×
ADVERTISEMENT
ADVERTISEMENT
ADVERTISEMENT

Farmers go cold on warehousing, courtesy soaring input, transportation costs

In 2018-19, 67% of the warehouse capacity was occupied, by 2023-24, occupancy dropped to 47%. Officials and farmers say increasing cultivation and transportation costs have contributed to the disuse.
Last Updated : 06 July 2024, 23:45 IST

Follow Us :

Comments

Bengaluru: Despite the high demand for godowns and warehousing from the agricultural sector, occupancy of state-owned warehouses near Agricultural Produce Market Committees in Karnataka has dropped over the last five years.

In 2018-19, 67 per cent of the warehouse capacity was occupied, by 2023-24, occupancy dropped to 47 per cent. Officials and farmers say increasing cultivation and transportation costs have contributed to the disuse.

“For over five years now, the occupancy of warehouses under the purview of the Karnataka State Warehousing Corporation has been on the decline”, explains an official in the department. He adds that currently a majority of warehouses in Karnataka are used by traders and the government during the process of procurement.

Going by India’s capacity of 30.5 crore MT of foodgrains, the country can store only 50 per cent of what it produces. On the ground, the gap in warehousing is evident.

The state has a total of 160 warehouses, with a storage capacity of 18.5 lakh MT. The average occupancy in 2023-24 was 8.9 lakh MT and 8.5 lakh MT in 2022-23. Just five years ago, Karnataka had a net storage capacity of 17 lakh MT and an average occupancy of 67.3 per cent (11.4 lakh MT) of the storage in 2018-19.

Tipperudraiah, who heads a Sira-based FPO, puts into perspective the lack of warehousing, said, “We are forced to sell green gram and red gram at low rates during the season. Prices can average about Rs 40/kg. Just two to three months after harvest, prices almost double to Rs 80/kg”.

Agricultural economist and former chairman of the Karnataka Agricultural Prices Commission, Prakash Kammardi, explains that upgrading warehousing is essential in ensuring price stability. “Warehousing is important to combat post-harvest depression in prices for agricultural produce. Farmers can be encouraged to store their produce in the warehouses through pledge loans”, he says.

The establishment of a good network of godowns and cold storage facilities can help. “Cultivation costs have shot up due to increase in the cost of fuel and labour. We cannot afford to transport all the harvest to godowns. Another issue is the infrastructure in these godowns. We can only store grams for 15 days. The need now is for cold storage facilities”, he adds.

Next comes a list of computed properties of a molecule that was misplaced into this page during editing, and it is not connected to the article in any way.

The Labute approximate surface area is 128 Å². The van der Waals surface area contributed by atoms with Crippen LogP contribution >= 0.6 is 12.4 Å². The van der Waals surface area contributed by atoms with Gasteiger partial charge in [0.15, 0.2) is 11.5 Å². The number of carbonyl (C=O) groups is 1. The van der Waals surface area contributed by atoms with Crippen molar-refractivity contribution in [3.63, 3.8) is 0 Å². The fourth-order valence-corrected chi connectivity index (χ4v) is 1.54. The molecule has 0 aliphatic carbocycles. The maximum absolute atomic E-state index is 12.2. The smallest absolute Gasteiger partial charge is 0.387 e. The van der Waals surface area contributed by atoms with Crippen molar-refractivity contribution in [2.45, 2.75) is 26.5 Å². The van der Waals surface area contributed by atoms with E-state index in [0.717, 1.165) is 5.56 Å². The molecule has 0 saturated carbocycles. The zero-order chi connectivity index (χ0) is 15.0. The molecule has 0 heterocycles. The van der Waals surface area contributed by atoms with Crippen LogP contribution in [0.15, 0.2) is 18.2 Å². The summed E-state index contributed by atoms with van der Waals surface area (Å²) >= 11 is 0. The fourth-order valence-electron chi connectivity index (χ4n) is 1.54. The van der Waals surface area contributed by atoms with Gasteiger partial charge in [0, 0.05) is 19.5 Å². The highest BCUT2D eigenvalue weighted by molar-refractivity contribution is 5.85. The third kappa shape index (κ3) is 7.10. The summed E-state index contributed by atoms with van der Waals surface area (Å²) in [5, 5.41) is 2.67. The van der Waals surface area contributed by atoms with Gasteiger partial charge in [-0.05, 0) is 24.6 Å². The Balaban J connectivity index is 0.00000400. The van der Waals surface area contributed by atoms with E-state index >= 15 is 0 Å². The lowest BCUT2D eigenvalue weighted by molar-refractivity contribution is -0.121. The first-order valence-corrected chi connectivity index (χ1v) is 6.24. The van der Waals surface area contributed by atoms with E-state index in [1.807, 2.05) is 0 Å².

At least a hundred of the warehouses in the state, built before 2000, are lacking in terms of infrastructure.

Pledge loans, which provide 70 per cent of the value of the grain stored in state warehouses, can provide some financial relief for farmers, protecting them from distress sales. Even though the Karnataka State Warehousing Corporation does provide such loans, Kammardi says awareness is low. “Even farmers in the know tend to disregard this option because banks do not sanction such loans”, he says.

Some farmers have criticised state-owned godowns due to the complex procedures involved in renting a godown. For instance, Dhalappa, a member of an FPO in Bagalkot district, explains that the organisation intended to rent a state-owned warehouse. “More than two to three seasons passed. They kept asking us to furnish details on the crop, our financial capacity and more. We needed a storage capacity of 1,000 MT, eventually, we settled for private godowns of lesser capacities”, he says.

Besides, as cultivation costs shoot up, driven by increasing labour costs, farmers are finding it difficult to transport their harvest to APMC yards, says Dhalappa. “If there were warehouses at the hobli level, we could think of storing our produce there”, he adds.

Several amendments to the Karnataka Agricultural Produce Marketing (Regulation) Act, 1966 mandate that market yards put in place transportation from Hobli-level to aid farmers. However, most mandis have remained indifferent to such amendments, says Kammardi. "Because farmers are unable to access mandis and the surrounding infrastructure, long marketing channels have emerged and farmers do not benefit from their produce", he adds.

ADVERTISEMENT
Published 06 July 2024, 23:45 IST

Follow us on :

Follow Us

ADVERTISEMENT
ADVERTISEMENT